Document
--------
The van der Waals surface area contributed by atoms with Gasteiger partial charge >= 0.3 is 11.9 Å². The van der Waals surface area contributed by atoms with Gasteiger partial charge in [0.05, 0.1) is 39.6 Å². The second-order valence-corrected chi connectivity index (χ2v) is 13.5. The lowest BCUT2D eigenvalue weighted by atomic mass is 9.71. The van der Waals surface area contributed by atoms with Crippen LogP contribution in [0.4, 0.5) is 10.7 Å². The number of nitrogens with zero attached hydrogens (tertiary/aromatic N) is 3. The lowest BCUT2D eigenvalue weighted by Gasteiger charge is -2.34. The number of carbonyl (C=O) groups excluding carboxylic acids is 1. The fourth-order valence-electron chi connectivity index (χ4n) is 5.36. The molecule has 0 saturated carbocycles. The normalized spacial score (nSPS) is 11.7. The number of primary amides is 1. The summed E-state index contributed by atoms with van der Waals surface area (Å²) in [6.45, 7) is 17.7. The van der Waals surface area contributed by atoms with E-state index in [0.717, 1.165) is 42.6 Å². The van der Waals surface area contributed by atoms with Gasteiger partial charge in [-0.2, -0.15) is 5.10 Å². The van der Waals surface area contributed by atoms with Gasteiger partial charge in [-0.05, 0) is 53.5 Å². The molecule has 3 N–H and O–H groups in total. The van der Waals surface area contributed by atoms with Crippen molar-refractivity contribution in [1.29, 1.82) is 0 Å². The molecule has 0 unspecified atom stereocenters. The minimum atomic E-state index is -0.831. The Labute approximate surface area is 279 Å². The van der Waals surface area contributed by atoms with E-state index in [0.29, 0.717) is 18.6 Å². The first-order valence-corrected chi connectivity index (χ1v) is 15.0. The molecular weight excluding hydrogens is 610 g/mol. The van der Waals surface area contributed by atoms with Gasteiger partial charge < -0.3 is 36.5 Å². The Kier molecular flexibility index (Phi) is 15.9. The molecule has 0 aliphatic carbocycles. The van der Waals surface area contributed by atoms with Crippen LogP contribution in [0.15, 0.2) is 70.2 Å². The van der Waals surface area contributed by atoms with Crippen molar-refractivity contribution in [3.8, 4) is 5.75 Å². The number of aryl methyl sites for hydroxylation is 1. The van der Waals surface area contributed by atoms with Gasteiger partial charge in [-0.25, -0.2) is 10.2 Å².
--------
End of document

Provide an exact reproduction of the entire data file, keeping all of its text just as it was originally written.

The van der Waals surface area contributed by atoms with Gasteiger partial charge >= 0.3 is 11.9 Å². The van der Waals surface area contributed by atoms with Gasteiger partial charge in [0.05, 0.1) is 39.6 Å². The second-order valence-corrected chi connectivity index (χ2v) is 13.5. The lowest BCUT2D eigenvalue weighted by atomic mass is 9.71. The van der Waals surface area contributed by atoms with Crippen LogP contribution in [0.4, 0.5) is 10.7 Å². The number of nitrogens with zero attached hydrogens (tertiary/aromatic N) is 3. The lowest BCUT2D eigenvalue weighted by Gasteiger charge is -2.34. The number of carbonyl (C=O) groups excluding carboxylic acids is 1. The fourth-order valence-electron chi connectivity index (χ4n) is 5.36. The molecule has 0 saturated carbocycles. The normalized spacial score (nSPS) is 11.7. The number of primary amides is 1. The summed E-state index contributed by atoms with van der Waals surface area (Å²) in [6.45, 7) is 17.7. The van der Waals surface area contributed by atoms with E-state index in [0.717, 1.165) is 42.6 Å². The van der Waals surface area contributed by atoms with Gasteiger partial charge in [-0.2, -0.15) is 5.10 Å². The van der Waals surface area contributed by atoms with Gasteiger partial charge in [-0.05, 0) is 53.5 Å². The molecule has 3 N–H and O–H groups in total. The van der Waals surface area contributed by atoms with Crippen molar-refractivity contribution in [1.29, 1.82) is 0 Å². The molecule has 0 unspecified atom stereocenters. The minimum atomic E-state index is -0.831. The Labute approximate surface area is 279 Å². The van der Waals surface area contributed by atoms with E-state index in [0.29, 0.717) is 18.6 Å². The first-order valence-corrected chi connectivity index (χ1v) is 15.0. The molecular weight excluding hydrogens is 610 g/mol. The van der Waals surface area contributed by atoms with Gasteiger partial charge < -0.3 is 36.5 Å². The Kier molecular flexibility index (Phi) is 15.9. The molecule has 0 aliphatic carbocycles. The van der Waals surface area contributed by atoms with Crippen LogP contribution in [0.15, 0.2) is 70.2 Å². The van der Waals surface area contributed by atoms with Crippen molar-refractivity contribution in [3.8, 4) is 5.75 Å². The number of aryl methyl sites for hydroxylation is 1. The van der Waals surface area contributed by atoms with Gasteiger partial charge in [-0.25, -0.2) is 10.2 Å².